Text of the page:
Narragansett Town Council deems resident petition valid during Monday meeting
NARRAGANSETT – With two abstentions from the vote, the Narragansett Town Council on Monday deemed a resident-submitted petition calling for a return to partisan elections valid. The goal, according to petitioner and Democratic Town Committee Chair Winters Hames, is to revert Narragansett to revealing a candidate’s political affiliation on election ballots for Narragansett Town Council and Narragansett School Committee. The town has engaged in nonpartisan elections since 1992, with no candidates’ political affiliations being specified on the ballot after a resident-submitted petition calling for such was approved by a town referendum in 1988.
“I have done this for several reasons,” said Hames on the decision to petition the law. “First is I believe that in these times, everyone deserves to know who they are voting for and what they stand for. For many years, the Republican candidates, with the exception of [town councilor] Patrick Murray, refused to identify themselves as Republican candidates. It is not on their lawn signs or any of the literature that they disseminate.”
Voter initiative is a mechanism in Narragansett’s Town Charter that provides the electorate with the same powers of the town council. Via initiative and subsequent petition, residents can create or rescind ordinances, draft resolutions and complete other government proposals that are then put to the public via referendum if deemed legally sound.
The Narragansett Town Council consists of five members. As noted, current councilor Patrick Murray is a registered Republican. Councilor Jesse Pugh is a registered Democrat, while council president Matthew Mannix, council president pro tem Jill Lawler and councilor Richard Lema are registered as Independent. These political affiliations, however, never appeared on the ballot where residents voted for town council positions.
While the Narragansett Town Council was only voting strictly on the legality of the proposed change, which was viewed by Narragansett Town Solicitor Mark Davis as legal, some councilors still voiced disapproval of the ballot change.
“The nonpartisan ballot that was put forward in the late eighties was kind of seen as a reform for the town,” said Mannix. “It’s something that encourages a more informed electorate. People have to go out, they have to look at the issues, positions, backgrounds of the individual candidates. It encourages people to be more engaged with the election instead of simply checking off a list of Democrats or Republicans. This is really a significant step backward.”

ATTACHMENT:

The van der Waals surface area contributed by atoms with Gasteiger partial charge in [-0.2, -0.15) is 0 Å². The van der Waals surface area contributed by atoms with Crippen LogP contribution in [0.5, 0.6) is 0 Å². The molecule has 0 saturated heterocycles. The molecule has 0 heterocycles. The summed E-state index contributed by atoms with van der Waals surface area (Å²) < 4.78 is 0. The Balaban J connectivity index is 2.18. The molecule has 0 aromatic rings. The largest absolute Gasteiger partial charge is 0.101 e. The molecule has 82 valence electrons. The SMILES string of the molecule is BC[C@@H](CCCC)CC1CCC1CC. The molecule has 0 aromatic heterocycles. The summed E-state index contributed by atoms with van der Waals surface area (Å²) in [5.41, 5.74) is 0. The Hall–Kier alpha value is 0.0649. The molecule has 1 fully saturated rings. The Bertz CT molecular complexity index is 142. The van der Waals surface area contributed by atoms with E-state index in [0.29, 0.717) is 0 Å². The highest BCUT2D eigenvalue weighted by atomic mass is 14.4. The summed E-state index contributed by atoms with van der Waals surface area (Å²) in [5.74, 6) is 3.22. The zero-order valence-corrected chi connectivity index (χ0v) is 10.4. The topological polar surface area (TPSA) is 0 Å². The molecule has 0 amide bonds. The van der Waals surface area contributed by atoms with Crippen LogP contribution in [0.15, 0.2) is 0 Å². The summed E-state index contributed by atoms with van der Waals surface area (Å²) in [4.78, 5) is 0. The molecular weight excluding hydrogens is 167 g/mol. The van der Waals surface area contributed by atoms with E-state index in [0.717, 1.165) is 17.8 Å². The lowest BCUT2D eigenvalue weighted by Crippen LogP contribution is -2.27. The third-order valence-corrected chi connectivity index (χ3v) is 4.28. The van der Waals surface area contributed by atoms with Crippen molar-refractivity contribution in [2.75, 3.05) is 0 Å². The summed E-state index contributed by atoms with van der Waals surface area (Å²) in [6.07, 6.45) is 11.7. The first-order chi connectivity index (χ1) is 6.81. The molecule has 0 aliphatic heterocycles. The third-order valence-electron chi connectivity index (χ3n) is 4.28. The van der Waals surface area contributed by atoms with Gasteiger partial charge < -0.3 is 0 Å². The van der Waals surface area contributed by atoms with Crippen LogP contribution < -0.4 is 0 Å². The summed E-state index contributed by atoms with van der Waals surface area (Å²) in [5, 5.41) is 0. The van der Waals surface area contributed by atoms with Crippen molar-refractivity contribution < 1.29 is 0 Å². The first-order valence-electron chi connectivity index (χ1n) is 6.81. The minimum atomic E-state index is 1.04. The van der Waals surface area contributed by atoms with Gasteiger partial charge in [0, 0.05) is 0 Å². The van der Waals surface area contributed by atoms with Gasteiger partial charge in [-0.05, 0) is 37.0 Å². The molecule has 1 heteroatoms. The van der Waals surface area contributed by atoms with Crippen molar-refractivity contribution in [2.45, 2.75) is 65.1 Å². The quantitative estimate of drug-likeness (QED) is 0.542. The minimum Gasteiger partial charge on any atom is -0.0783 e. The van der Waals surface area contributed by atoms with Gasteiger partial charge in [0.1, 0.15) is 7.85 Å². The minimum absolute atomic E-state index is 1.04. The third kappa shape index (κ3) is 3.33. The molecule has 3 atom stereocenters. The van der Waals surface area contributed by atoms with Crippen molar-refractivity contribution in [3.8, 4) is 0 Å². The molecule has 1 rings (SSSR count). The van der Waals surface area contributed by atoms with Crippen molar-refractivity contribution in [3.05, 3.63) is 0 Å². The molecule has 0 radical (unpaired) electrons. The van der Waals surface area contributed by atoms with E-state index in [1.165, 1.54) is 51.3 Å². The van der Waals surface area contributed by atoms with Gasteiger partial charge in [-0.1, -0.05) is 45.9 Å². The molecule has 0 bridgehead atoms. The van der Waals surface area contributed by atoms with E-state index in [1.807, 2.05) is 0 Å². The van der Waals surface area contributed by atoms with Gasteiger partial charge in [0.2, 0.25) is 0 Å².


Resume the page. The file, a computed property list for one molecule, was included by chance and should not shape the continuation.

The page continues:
Mannix also brought up data from the National League of Cities which he said showed 22 of the nation’s 30 largest cities practice nonpartisan elections.
Several residents stated opposition to Hames’ proposal.
“I, myself, am against the labeling of any candidates as Republican or Democrats,” said resident Dr. Albert Alba. “I think we should judge the person and what they stand for, and I don’t think we should stereotype one person as Democrat, Republican, even Independent, because we don’t know what position one might have in local politics. I think that’s what it comes down to–what does one stand for to make Narragansett the best? If someone if just going to vote Republican because they want to vote Republican, and they’re not going to look into the issues, a label can mask someone. A label can mask a Democratic individual, a label can mask a Republican or Independent, and I don’t think we need that at the local level.”
Ultimately, the motion determining the validity and legality of Hames’ petition was approved 3-0, with councilors Mannix, Murray and Pugh in favor and councilors Lawler and Lema abstaining. Hames’ and supporters of the initiative will now collect signatures on the petition and, if deemed valid by the town’s board of canvassers, the town council can either act directly to address the substance of what’s being called for by the petition or the question will go to the public on the 2020 ballot.